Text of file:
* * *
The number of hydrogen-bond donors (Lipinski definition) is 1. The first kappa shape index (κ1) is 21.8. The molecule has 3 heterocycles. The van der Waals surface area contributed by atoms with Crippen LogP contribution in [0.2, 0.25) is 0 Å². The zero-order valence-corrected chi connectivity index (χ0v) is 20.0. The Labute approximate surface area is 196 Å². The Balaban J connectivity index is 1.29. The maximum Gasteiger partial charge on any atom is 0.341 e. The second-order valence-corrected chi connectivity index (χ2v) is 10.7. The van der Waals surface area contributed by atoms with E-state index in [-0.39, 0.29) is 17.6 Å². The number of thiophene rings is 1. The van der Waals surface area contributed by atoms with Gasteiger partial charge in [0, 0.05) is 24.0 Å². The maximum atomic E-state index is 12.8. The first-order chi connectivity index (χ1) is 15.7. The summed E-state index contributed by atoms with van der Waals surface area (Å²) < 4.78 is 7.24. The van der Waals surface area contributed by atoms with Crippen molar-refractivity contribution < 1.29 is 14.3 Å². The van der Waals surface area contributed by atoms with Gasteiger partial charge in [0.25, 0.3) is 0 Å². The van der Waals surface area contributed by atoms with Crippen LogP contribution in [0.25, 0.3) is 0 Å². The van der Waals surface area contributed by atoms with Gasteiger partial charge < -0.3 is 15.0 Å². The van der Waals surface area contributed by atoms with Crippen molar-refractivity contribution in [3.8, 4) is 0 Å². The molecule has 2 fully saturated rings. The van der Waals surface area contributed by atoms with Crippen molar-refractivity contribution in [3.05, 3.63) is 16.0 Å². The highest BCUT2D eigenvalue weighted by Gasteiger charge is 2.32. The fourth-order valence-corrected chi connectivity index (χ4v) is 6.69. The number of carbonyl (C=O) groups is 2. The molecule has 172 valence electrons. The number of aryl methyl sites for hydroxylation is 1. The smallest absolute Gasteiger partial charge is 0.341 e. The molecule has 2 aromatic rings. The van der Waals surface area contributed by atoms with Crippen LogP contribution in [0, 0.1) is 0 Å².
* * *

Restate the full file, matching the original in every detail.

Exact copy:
The number of hydrogen-bond donors (Lipinski definition) is 1. The first kappa shape index (κ1) is 21.8. The molecule has 3 heterocycles. The van der Waals surface area contributed by atoms with Crippen LogP contribution in [0.2, 0.25) is 0 Å². The zero-order valence-corrected chi connectivity index (χ0v) is 20.0. The Labute approximate surface area is 196 Å². The Balaban J connectivity index is 1.29. The maximum Gasteiger partial charge on any atom is 0.341 e. The second-order valence-corrected chi connectivity index (χ2v) is 10.7. The van der Waals surface area contributed by atoms with E-state index in [-0.39, 0.29) is 17.6 Å². The number of thiophene rings is 1. The van der Waals surface area contributed by atoms with Gasteiger partial charge in [0, 0.05) is 24.0 Å². The maximum atomic E-state index is 12.8. The first-order chi connectivity index (χ1) is 15.7. The summed E-state index contributed by atoms with van der Waals surface area (Å²) < 4.78 is 7.24. The van der Waals surface area contributed by atoms with Crippen molar-refractivity contribution < 1.29 is 14.3 Å². The van der Waals surface area contributed by atoms with Gasteiger partial charge in [0.25, 0.3) is 0 Å². The van der Waals surface area contributed by atoms with Crippen LogP contribution in [0.25, 0.3) is 0 Å². The van der Waals surface area contributed by atoms with Gasteiger partial charge < -0.3 is 15.0 Å². The van der Waals surface area contributed by atoms with Crippen molar-refractivity contribution in [3.8, 4) is 0 Å². The molecule has 2 fully saturated rings. The van der Waals surface area contributed by atoms with Crippen molar-refractivity contribution in [3.05, 3.63) is 16.0 Å². The highest BCUT2D eigenvalue weighted by Gasteiger charge is 2.32. The fourth-order valence-corrected chi connectivity index (χ4v) is 6.69. The number of carbonyl (C=O) groups is 2. The molecule has 172 valence electrons. The number of aryl methyl sites for hydroxylation is 1. The smallest absolute Gasteiger partial charge is 0.341 e. The molecule has 2 aromatic rings. The van der Waals surface area contributed by atoms with Crippen LogP contribution in [0, 0.1) is 0 Å².